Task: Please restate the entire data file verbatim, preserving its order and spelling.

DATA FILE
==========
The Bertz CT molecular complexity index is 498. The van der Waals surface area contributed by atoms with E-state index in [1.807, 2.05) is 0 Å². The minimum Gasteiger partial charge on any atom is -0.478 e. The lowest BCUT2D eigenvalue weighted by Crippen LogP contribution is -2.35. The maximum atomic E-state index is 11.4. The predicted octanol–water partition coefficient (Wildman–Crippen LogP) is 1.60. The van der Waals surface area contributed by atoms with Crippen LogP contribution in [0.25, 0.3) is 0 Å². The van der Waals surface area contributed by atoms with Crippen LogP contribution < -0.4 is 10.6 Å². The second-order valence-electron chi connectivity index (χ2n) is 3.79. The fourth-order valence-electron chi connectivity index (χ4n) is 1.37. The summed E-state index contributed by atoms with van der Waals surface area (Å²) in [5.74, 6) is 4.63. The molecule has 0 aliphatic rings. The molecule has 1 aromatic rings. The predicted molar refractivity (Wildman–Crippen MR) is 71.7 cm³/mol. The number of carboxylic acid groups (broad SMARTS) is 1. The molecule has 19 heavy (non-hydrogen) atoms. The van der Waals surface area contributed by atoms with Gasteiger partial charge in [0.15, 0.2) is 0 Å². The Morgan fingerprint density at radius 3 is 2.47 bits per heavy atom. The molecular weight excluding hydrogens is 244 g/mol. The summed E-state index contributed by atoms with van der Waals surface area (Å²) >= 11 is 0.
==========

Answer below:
The Bertz CT molecular complexity index is 498. The van der Waals surface area contributed by atoms with E-state index in [1.807, 2.05) is 0 Å². The minimum Gasteiger partial charge on any atom is -0.478 e. The lowest BCUT2D eigenvalue weighted by Crippen LogP contribution is -2.35. The maximum atomic E-state index is 11.4. The predicted octanol–water partition coefficient (Wildman–Crippen LogP) is 1.60. The van der Waals surface area contributed by atoms with Crippen LogP contribution in [0.25, 0.3) is 0 Å². The van der Waals surface area contributed by atoms with Crippen LogP contribution < -0.4 is 10.6 Å². The second-order valence-electron chi connectivity index (χ2n) is 3.79. The fourth-order valence-electron chi connectivity index (χ4n) is 1.37. The summed E-state index contributed by atoms with van der Waals surface area (Å²) in [5.74, 6) is 4.63. The molecule has 0 aliphatic rings. The molecule has 1 aromatic rings. The predicted molar refractivity (Wildman–Crippen MR) is 71.7 cm³/mol. The number of carboxylic acid groups (broad SMARTS) is 1. The molecule has 19 heavy (non-hydrogen) atoms. The van der Waals surface area contributed by atoms with Gasteiger partial charge in [0.15, 0.2) is 0 Å². The Morgan fingerprint density at radius 3 is 2.47 bits per heavy atom. The molecular weight excluding hydrogens is 244 g/mol. The summed E-state index contributed by atoms with van der Waals surface area (Å²) >= 11 is 0.